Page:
Stellar Debut 'Donald Cried' Makes Urgent Drama Out of Things Getting Awkward With a Friend From Back Home
The exquisite discomfort of Donald Cried, Kris Avedisian's bracing first feature, arises from the incompatibility of former best friends. Peter Latang (Jesse Wakeman) left Warwick, Rhode Island, for college, retooling his working-class past into the model of Wall Street success. Donald Treebeck (Avedisian) stayed put, in mind as well as body. He remains an aimless high school stoner twenty years later, and still yearns for the treasured friend who made the mundane tolerable.
Cloaked in his own concerns, Peter doesn't realize what he'll unleash by turning up on the Treebecks' doorstep. Donald makes him cringe, fighting back waves of regret and revulsion; he's a living, wheezing reminder of what Peter escaped — and escaped being.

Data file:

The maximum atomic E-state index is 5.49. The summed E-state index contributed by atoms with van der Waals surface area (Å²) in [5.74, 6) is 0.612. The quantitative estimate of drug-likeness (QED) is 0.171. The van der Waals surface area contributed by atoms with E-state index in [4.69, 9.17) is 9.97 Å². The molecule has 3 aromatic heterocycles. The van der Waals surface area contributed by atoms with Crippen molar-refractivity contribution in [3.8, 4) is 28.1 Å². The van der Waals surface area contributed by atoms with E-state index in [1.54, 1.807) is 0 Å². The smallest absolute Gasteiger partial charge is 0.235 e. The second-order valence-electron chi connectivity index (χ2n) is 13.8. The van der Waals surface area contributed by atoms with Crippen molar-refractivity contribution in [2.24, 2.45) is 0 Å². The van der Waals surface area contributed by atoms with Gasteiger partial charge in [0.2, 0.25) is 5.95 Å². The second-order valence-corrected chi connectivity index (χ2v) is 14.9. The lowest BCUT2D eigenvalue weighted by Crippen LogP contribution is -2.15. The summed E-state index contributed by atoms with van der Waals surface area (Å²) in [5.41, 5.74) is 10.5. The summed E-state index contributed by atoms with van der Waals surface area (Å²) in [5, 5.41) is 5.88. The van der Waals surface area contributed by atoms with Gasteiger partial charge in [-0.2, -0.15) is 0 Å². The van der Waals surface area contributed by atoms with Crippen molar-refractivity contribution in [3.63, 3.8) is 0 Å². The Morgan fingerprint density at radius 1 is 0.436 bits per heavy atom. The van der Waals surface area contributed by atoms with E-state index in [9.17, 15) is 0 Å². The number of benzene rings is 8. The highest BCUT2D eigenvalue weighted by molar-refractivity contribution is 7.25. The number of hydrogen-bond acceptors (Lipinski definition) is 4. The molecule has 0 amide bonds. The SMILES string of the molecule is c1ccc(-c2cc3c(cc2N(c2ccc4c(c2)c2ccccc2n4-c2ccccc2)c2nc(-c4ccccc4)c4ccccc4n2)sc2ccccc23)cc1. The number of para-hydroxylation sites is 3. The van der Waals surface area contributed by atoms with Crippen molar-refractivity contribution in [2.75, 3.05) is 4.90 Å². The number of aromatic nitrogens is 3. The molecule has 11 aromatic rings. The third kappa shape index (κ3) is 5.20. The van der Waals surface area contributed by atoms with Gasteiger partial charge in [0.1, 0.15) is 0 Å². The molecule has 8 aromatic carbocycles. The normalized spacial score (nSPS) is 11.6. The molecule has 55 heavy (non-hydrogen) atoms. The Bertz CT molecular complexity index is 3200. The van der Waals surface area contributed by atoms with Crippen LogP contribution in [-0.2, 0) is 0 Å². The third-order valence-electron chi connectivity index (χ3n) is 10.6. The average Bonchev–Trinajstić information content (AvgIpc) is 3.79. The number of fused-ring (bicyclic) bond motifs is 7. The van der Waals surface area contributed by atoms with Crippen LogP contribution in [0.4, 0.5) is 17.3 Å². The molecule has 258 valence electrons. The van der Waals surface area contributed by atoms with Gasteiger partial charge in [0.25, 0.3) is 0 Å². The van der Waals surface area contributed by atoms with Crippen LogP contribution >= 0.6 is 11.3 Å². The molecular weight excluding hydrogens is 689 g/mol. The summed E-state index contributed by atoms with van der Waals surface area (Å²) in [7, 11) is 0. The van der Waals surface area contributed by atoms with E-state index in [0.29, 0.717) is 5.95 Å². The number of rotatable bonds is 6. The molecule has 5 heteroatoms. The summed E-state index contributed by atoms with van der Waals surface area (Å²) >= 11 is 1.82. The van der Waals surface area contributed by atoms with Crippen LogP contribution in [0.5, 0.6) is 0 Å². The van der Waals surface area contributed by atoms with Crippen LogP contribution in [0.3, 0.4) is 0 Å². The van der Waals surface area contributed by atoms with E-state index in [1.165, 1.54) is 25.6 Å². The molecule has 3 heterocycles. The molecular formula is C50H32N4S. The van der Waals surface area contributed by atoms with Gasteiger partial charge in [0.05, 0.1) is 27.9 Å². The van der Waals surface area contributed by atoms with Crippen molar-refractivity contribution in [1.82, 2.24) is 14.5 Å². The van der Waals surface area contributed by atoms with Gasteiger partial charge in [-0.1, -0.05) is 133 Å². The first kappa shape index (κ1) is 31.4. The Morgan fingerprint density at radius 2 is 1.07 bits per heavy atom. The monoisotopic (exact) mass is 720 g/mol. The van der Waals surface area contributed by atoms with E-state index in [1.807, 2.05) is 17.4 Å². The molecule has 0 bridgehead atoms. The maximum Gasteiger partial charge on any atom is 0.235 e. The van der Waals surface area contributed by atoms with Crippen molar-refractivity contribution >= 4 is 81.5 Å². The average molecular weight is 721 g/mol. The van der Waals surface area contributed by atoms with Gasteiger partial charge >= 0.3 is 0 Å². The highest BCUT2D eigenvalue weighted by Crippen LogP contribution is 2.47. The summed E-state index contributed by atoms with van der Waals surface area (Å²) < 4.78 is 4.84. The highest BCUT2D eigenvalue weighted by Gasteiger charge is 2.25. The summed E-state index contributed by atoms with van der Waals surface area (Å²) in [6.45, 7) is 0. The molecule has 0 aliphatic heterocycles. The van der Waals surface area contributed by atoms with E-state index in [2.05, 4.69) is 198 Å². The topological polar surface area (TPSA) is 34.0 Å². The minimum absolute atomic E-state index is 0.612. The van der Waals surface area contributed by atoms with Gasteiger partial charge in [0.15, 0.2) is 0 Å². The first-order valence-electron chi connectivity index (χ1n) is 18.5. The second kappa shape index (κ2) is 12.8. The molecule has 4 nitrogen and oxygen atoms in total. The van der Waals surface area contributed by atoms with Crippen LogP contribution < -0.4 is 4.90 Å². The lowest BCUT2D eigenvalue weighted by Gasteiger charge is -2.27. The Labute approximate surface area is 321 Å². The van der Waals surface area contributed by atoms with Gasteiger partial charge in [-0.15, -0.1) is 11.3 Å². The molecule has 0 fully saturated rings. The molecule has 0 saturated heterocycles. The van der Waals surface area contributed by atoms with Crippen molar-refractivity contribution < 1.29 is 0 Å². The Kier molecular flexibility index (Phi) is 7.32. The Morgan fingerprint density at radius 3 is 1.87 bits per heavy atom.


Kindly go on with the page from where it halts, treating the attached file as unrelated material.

In a bitterly funny performance, Avedisian lets Donald's freak flag fly, a big-toothed grin lighting up his face, framed by a shaggy haircut not deliberate enough to be a mullet. He can also subtly shift from awesome positivity to slumped sadness in a heartbreaking gesture of resignation.
Wakeman and Avedisian created these characters for a 2012 short and collaborated on a storyline (with Kyle Espeleta) for the feature, shot while Rhode Island was smothered in knee-deep snow, a wintry playground for frustrated men to revisit misspent youth. A cruel incident from the past that provides the film's title reveals complicated power dynamics in Peter and Donald's friendship, which shaped their personalities. The unsettling day they spend together reminds them of how much each affected the other's life — even after they took diverging paths.
Directed by Kris Avedisian
Opens March 3, Angelika Film Center
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